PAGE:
The government has announced a new national action plan as syphilis cases continue to rise around New Zealand.
The serious bacterial infection can affect the brain, spinal cord and other organs if not treated in time.
There were just 82 reported cases of syphilis in 2013 - but this shot up to 543 cases in 2018. Nearly 70 percent of cases were reported in men who have sex with men, however there's been a steady increase in diagnosed heterosexual males and females in recent years.
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It's usually sexually transmitted but can also be transmitted from mother to baby during pregnancy or birth, resulting in serious complications and sometimes death.
Since 2017, there have been four cases of syphilis being passed onto babies from their mothers, as well as one probable case, NZME reports. Two of 2017's cases were stillbirths.
"We're very concerned at the growth in numbers, particularly around the rise of congenital syphilis, when infection is spread from mother to baby during pregnancy," says Ministry of Health (MoH) deputy director Dr Niki Stefanogiannis.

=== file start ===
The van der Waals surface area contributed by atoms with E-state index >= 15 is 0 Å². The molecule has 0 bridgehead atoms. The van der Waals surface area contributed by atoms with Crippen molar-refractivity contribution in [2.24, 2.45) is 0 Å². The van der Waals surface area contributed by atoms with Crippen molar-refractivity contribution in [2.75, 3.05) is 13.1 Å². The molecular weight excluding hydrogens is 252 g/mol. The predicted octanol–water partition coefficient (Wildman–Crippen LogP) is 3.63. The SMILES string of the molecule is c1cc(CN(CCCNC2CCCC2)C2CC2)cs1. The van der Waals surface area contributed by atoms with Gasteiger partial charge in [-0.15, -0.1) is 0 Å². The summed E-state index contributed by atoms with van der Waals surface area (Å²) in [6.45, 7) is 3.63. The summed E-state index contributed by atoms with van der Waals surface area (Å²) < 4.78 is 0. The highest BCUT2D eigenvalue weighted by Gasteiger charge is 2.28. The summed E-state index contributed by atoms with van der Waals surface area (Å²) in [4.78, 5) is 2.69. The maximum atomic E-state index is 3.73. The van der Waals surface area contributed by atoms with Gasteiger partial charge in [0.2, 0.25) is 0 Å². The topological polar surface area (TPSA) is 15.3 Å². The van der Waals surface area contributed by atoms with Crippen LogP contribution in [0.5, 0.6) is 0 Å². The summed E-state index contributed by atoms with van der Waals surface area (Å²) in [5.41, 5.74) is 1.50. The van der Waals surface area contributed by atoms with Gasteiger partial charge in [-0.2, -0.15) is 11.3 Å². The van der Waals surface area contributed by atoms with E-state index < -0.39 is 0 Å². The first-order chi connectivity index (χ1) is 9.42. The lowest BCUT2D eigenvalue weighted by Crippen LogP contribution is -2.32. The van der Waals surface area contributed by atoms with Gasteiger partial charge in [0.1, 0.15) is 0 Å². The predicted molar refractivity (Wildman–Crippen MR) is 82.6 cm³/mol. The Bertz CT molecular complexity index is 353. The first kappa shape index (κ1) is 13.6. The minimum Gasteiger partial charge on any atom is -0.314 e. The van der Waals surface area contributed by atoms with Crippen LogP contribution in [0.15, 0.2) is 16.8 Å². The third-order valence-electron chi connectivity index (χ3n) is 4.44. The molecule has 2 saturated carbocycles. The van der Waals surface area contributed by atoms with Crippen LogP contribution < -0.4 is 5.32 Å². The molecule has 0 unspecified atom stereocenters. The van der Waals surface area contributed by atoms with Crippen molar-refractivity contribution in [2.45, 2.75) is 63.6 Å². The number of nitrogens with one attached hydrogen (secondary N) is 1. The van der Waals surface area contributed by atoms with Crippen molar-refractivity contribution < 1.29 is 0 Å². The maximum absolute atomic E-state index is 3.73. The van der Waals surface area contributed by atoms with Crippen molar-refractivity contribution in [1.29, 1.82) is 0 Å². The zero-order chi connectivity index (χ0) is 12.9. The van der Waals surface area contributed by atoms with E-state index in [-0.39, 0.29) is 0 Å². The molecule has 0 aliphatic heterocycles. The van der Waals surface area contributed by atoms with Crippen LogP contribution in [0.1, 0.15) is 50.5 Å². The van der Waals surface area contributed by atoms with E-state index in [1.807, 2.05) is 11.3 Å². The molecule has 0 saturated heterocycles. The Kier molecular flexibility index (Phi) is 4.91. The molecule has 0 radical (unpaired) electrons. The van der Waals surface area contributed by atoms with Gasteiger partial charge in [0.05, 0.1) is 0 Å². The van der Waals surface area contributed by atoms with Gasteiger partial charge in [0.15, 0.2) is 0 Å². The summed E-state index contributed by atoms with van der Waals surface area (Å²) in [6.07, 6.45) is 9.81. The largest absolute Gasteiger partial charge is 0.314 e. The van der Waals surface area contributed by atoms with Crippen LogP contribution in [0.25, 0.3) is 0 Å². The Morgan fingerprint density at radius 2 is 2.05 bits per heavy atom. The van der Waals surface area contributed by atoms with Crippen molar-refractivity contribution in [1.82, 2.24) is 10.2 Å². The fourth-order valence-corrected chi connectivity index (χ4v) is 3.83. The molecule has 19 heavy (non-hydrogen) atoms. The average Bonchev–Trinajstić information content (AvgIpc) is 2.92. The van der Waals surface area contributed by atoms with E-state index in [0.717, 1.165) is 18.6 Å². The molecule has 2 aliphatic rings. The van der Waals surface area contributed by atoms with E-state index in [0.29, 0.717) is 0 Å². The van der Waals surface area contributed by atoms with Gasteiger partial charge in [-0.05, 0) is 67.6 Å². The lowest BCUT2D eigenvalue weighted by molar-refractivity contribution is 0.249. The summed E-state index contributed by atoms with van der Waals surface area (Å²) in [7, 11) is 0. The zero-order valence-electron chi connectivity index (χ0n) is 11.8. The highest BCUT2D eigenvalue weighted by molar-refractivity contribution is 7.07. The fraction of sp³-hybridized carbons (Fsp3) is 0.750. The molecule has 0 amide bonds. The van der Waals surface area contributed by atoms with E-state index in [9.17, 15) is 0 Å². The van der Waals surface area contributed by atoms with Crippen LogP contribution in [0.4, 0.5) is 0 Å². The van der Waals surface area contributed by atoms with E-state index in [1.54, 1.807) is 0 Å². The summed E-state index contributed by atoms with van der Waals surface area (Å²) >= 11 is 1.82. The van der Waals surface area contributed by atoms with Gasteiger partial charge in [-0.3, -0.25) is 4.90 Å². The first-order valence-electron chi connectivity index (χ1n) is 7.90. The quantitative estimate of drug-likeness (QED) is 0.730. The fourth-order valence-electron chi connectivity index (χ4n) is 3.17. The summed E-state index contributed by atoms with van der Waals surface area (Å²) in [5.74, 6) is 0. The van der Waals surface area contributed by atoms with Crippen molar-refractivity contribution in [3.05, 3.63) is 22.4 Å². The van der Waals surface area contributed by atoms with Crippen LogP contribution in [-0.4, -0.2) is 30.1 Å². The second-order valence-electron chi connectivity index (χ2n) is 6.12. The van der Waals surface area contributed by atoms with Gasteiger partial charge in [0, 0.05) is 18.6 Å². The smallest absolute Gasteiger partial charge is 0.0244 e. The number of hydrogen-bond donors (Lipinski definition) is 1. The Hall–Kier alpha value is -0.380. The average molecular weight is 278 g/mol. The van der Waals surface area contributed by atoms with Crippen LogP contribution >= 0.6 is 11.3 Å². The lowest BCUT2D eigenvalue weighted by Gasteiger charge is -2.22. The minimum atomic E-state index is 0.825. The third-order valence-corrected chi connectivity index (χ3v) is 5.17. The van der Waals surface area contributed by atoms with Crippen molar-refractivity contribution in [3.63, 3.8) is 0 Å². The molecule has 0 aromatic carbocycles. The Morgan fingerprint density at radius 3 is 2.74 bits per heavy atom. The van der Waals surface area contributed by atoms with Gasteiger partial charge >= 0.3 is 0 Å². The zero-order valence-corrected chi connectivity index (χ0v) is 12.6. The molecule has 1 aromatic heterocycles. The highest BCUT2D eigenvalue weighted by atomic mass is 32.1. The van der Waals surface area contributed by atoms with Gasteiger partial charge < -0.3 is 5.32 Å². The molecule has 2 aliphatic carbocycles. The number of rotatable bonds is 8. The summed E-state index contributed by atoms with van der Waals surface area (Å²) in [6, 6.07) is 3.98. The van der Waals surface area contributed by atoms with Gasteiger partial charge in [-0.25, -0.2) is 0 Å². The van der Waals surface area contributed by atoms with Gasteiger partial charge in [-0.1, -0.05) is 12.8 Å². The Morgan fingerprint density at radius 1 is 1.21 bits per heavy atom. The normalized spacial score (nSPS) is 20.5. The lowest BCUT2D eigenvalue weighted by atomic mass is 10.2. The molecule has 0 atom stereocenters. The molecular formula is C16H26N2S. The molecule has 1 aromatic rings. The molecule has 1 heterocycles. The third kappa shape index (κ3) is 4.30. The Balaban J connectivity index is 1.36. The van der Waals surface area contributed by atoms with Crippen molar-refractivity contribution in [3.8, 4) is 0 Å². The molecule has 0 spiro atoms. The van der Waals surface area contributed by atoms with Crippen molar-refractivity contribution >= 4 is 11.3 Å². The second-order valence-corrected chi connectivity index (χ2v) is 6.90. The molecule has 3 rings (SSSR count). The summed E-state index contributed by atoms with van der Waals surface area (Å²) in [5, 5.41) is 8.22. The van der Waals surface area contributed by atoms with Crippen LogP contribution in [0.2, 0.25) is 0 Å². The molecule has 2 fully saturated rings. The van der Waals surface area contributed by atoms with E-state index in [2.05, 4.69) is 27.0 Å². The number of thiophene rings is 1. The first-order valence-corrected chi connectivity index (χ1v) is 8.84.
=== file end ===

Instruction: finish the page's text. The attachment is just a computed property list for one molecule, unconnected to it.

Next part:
"Congenital syphilis doesn't belong in New Zealand. The numbers are too high, and it's really important we do as much as we can now."
The MoH's plan to combat syphilis includes:
- Improving education on syphilis for health professionals
- Preventing congenital syphilis
- Increasing awareness of syphilis in high-risk populations
- Promoting condom use and regular STI testing
- Including syphilis and other STI screening in prison health checks
- Providing screening in emergency departments
"By increasing everyone's knowledge and awareness of syphilis and promoting condom use and STI testing, we will improve our prevention and ultimately turn these numbers around," says Dr Stefanogiannis.